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Our 2024 Grammy Award Predictions

With a historically female field led by SZA, Phoebe Bridgers, Taylor Swift and Victoria Monet, here are our best guesses at who will prevail at the 2024 ceremony, airing February 4. 

by Ben Boddez

Another year of music gone by, and another impending ceremony to (hopefully) distribute trophies to those who made it memorable. While the Grammys have always received the ire of music fans for being a little bit behind the curve, and the inherent nature of award shows seeing the biggest trophies going to the most universally appealing (read: usually somewhat inoffensive and safe) art out there, recent moments where culture-shifting stars like Bad Bunny, Kim Petras or Megan Thee Stallion have gotten to speak in front of the nation on Music’s Biggest Night remind us that they can still be fun and worthwhile.

The most exciting thing about this year’s ceremony has to be the fact that we’ve come a long way from when disgraced former Recording Academy chairman Neil Portnow infamously commented in 2018 that if women wanted to be better represented amongst the nominees, they’d need to “step up.” Five years later, we have the most female-dominated ceremony of all time. With SZA, Victoria Monet and Phoebe Bridgers leading the charge, there’s actually only a single man (former champ and Grammy favourite Jon Batiste) to be found with a nomination in any of the ceremony’s three biggest categories – Album, Record and Song of the Year. At the same time, the Recording Academy’s obvious oversight of folk, country and Latin music in a year where the genres dominated certainly raises eyebrows.

With other stars like Billie Eilish, Taylor Swift, Olivia Rodrigo and Lana Del Rey in the mix, predictions this year are as difficult as ever. After Harry Styles took home the big one over Beyonce, Kendrick Lamar and Bad Bunny last year to a barrage of online displeasure, whether the pendulum will swing back to more of a critical darling – as it often does – is anyone’s guess. This year’s eligibility period was October 1, 2022 to September 15, 2023, in case you’re searching for your late-year faves.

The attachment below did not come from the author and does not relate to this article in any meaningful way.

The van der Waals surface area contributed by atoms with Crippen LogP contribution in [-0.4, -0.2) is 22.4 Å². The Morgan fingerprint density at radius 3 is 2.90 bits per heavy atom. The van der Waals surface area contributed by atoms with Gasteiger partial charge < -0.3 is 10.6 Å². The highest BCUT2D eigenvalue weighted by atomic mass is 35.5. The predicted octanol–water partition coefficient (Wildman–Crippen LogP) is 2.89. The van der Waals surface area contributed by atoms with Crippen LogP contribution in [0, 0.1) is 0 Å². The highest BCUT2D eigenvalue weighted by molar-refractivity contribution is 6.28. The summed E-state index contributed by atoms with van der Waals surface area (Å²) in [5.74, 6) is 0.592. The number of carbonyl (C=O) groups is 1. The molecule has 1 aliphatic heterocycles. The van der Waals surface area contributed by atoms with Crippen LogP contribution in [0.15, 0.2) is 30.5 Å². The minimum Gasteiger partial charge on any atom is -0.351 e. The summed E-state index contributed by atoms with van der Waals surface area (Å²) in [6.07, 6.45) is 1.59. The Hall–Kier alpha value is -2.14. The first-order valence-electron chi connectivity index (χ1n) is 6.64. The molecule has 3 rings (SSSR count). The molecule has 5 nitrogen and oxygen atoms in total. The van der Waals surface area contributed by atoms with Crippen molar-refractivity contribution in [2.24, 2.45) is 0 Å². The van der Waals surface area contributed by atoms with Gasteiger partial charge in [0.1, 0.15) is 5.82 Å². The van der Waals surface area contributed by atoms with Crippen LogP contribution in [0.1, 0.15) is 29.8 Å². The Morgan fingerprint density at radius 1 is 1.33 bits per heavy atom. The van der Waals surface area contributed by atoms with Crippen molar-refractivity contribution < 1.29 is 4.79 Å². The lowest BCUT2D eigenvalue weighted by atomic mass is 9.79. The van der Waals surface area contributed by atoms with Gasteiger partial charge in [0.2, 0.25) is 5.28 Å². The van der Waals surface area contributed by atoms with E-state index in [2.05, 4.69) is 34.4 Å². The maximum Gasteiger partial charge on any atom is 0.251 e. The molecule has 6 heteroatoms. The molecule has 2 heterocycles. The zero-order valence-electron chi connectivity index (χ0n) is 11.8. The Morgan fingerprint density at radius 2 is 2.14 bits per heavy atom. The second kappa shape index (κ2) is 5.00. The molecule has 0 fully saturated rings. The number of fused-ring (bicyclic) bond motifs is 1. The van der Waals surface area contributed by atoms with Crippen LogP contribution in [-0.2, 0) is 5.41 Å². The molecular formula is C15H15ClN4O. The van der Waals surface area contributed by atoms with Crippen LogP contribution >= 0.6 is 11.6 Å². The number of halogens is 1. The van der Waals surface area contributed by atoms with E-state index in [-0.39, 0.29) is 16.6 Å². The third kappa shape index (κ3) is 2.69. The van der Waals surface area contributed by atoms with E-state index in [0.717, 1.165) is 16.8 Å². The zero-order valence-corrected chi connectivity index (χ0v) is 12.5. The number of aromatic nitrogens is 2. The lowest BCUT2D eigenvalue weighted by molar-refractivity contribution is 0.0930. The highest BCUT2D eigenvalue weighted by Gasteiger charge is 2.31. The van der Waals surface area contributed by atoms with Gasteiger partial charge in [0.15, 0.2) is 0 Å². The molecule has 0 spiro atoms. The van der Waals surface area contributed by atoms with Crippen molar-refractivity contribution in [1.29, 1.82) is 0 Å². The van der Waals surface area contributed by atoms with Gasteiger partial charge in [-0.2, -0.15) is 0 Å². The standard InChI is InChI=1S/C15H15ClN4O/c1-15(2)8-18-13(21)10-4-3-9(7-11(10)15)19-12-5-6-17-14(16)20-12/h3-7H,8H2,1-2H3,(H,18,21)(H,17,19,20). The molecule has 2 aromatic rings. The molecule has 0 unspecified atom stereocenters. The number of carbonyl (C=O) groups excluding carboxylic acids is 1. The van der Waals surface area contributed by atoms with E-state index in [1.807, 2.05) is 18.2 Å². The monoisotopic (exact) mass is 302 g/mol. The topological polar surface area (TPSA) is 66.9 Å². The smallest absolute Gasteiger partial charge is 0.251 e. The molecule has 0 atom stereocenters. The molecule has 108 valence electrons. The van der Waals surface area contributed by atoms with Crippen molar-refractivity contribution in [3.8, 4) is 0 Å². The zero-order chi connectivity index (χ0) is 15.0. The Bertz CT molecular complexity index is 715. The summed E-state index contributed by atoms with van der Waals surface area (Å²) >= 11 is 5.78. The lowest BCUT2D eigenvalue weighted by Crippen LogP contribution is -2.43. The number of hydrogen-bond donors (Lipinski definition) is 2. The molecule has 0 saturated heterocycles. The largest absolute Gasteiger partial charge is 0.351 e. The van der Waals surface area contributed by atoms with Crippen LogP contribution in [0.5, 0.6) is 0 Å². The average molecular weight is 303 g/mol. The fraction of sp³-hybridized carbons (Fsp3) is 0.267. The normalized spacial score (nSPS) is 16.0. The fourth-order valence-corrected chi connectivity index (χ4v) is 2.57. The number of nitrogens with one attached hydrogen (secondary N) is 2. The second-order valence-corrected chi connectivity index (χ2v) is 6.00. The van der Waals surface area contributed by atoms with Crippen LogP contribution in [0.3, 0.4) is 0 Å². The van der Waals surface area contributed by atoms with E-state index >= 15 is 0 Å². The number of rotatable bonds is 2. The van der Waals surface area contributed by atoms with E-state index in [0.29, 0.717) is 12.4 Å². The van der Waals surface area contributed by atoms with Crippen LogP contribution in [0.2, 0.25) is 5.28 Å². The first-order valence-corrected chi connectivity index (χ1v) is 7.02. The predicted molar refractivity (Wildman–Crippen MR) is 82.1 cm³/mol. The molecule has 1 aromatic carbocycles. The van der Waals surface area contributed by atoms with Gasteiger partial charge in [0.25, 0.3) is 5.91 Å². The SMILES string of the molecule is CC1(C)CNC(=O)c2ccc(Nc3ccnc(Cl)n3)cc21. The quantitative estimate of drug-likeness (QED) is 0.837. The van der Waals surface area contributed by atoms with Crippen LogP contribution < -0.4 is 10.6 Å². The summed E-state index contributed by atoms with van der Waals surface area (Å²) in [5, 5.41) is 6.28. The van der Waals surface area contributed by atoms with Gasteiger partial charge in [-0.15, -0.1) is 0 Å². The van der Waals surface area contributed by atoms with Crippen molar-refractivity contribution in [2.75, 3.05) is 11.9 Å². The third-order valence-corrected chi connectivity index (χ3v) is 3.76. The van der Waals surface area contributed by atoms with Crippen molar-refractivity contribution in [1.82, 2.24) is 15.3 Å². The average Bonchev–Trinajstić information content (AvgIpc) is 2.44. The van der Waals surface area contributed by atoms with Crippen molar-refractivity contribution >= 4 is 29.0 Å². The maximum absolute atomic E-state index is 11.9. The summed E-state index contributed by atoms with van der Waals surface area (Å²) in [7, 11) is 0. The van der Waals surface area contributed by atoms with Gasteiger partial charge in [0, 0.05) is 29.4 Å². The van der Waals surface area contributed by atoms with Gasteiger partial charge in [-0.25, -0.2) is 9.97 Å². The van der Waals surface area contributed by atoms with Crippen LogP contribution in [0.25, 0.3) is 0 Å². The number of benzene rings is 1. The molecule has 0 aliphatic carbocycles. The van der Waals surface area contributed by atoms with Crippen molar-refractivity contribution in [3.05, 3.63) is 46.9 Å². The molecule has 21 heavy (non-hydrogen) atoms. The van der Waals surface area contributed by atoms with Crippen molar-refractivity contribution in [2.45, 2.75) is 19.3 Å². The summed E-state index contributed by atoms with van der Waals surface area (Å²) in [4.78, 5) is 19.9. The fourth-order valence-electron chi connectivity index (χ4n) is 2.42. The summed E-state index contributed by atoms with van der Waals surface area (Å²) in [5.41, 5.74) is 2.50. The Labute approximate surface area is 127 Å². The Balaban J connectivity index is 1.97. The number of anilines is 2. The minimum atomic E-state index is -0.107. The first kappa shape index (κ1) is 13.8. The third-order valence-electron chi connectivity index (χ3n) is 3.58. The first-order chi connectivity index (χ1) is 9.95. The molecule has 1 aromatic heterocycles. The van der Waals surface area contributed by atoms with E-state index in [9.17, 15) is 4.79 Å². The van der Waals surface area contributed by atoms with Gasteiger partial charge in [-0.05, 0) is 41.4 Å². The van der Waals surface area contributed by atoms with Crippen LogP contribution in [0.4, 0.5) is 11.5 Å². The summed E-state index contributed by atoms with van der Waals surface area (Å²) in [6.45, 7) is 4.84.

Album of the Year

There are a lot of narratives at play when it comes to the biggest award of the night. You’d have to think that after the disgruntled reaction to previous champ Harry Styles’ speech about the award not “happen[ing] to people like me” – as well as ongoing efforts to diversify the voting body – that a SZA victory would make sense. You could easily argue that her album drove culture in 2023 in many ways, racking up two of the year’s ten biggest hits, and it would make her the first woman of colour since Norah Jones in 2003 to win the big one.

Recent winner Jon Batiste appears again, against the artist that many thought should have defeated him in the first place with her debut, SOUR – will they give a retrospective trophy to Olivia Rodrigo? Lana Del Rey (a past nominee) and boygenius have some of the most universally acclaimed albums of the year, and of course, you can never count out Taylor Swift – but even after her impossibly massive year, are the Grammys ready to make Swift the winningest artist in history with a fourth Album of the Year victory, breaking her out of a tie with Frank Sinatra, Stevie Wonder and Paul Simon? All will be revealed, but for now, SZA seems to check the most boxes. 

Will Win: SOS
Should Win: Did you know that there’s a tunnel under Ocean Blvd
Should Have Been Here: Arlo Parks – My Soft Machine



Record of the Year

  • Jon Batiste – “Worship”
  • boygenius – “Not Strong Enough”
  • Miley Cyrus – “Flowers”
  • Billie Eilish – “What Was I Made For?”
  • Victoria Monet – “On My Mama”
  • Olivia Rodrigo – “vampire”
  • Taylor Swift – “Anti-Hero”
  • SZA – “Kill Bill”

While her Midnights, not quite as critically beloved as her past Grammy-sweeping eras, might not take home the grand prize, it would be foolish not to expect Tay Tay to deliver at least one of her famously dramatic acceptance speeches. Since Record of the Year is often awarded to that song that blasted from every corner of Earth and nobody could avoid getting stuck in their head all year, her eight-week number one “Anti-Hero” is a safe bet. Miley Cyrus’ “Flowers” and nomination leader SZA’s “Kill Bill” were even bigger songs, while Billie Eilish has been one of the Grammy’s favourites since her debut – any of them could easily play spoiler. We love Victoria Monet unexpectedly showing up among the titans, though!